Attending Your First Child Welfare Hearing

This client briefing has been drafted in order to answer commonly posed questions to Macleod and MacCallum’s award winning family law team, regarding Child Welfare Hearings.

If you have a case in the Sheriff Court involving your children, it is likely that you will be required to attend a Child Welfare Hearing on more than one occasion. It is perfectly natural for you to be apprehensive at the prospect of attending Court, but we hope that with the help of your solicitor at Macleod & MacCallum, the Hearings will be made easier to cope with.

Child Welfare Hearings were introduced in 1996 to enable the Court to deal with disputes involving children as quickly as possible. A Child Welfare Hearing is automatically fixed when one parent (the Pursuer) raises a Court action in respect of the arrangements for the child and the second parent (the Defender) notifies the Court that they wish to defend the action. Subsequent Child Welfare Hearings may also be fixed, throughout the case, usually so that the Sheriff can monitor progress between parties and if necessary, adjust arrangements for contact or care.The main thing to bear in mind before attending a Child Welfare Hearing is that the Sheriff is obliged to consider the best interests of your child before he or she makes any decision affecting them.

When will my first Child Welfare Hearing be?

Your solicitor will contact you with the date of your Child Welfare Hearing as soon as it has been fixed by the Sheriff Court. Unless your attendance has been expressly excused, you will be required to attend the Child Welfare Hearing.   Usually, your solicitor will ask you to meet them at Court fifteen minutes prior to the time of your Hearing so that you may discuss any new instructions or recent events. It is vital that you are not late for your Hearing, although it is not unusual for you to be kept waiting for your case to be called once you are at Court. You can rely on your solicitor to indicate to you when your Child Welfare Hearing is about to commence. If you are particularly anxious about your first Child Welfare Hearing, you may find it useful to take along a friend, family member or support worker for company whilst you wait. You should be aware that your solicitor may have other Hearings in Court that day and consequently he or she may not be able to wait with you.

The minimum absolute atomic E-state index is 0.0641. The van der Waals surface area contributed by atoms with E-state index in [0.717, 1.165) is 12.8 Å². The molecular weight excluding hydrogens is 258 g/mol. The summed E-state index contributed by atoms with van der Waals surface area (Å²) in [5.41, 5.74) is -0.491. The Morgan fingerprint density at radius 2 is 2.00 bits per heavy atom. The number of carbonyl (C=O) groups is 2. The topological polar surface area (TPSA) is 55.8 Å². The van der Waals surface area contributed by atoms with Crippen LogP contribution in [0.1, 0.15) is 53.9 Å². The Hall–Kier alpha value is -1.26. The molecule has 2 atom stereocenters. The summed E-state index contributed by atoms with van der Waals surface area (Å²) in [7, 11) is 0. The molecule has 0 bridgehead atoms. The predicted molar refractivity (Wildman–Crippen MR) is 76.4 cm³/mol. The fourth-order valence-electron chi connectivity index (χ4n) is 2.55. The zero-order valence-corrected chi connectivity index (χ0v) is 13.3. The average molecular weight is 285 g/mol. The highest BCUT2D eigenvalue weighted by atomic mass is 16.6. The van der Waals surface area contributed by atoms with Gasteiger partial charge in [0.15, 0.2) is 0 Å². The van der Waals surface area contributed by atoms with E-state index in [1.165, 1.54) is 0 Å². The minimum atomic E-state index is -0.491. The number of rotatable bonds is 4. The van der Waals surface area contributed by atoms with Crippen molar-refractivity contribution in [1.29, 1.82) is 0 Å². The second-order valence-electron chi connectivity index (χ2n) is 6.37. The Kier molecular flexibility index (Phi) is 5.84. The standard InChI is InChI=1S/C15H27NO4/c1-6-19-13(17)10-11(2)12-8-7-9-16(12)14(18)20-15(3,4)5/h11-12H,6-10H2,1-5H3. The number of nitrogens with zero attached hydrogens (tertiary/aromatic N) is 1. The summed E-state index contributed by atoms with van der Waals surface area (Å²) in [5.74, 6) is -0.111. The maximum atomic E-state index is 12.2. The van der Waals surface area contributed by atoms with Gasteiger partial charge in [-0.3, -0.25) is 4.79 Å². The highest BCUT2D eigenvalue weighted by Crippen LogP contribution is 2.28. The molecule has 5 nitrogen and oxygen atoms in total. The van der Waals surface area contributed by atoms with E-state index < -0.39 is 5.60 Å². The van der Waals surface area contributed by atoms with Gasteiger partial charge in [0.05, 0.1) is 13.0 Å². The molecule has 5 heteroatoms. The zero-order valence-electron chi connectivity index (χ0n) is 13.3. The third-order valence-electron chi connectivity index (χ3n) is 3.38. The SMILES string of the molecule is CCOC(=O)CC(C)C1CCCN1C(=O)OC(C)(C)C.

Who will be present at the Child Welfare Hearing?

The Child Welfare Hearing will usually take place in the Sheriff’s Office/Chambers rather than in a Court Room. Your solicitor will not be required to wear his or her Court gown and the Sheriff will usually not be wearing his/her gown or wig. Present in the Sheriff’s Office will be the Sheriff and his/her Clerk, you and your solicitor, and your ex partner or spouse and his/her solicitor. No members of the public, friends or family will be allowed to attend at the Child Welfare Hearing.

Will I have to speak to the Sheriff?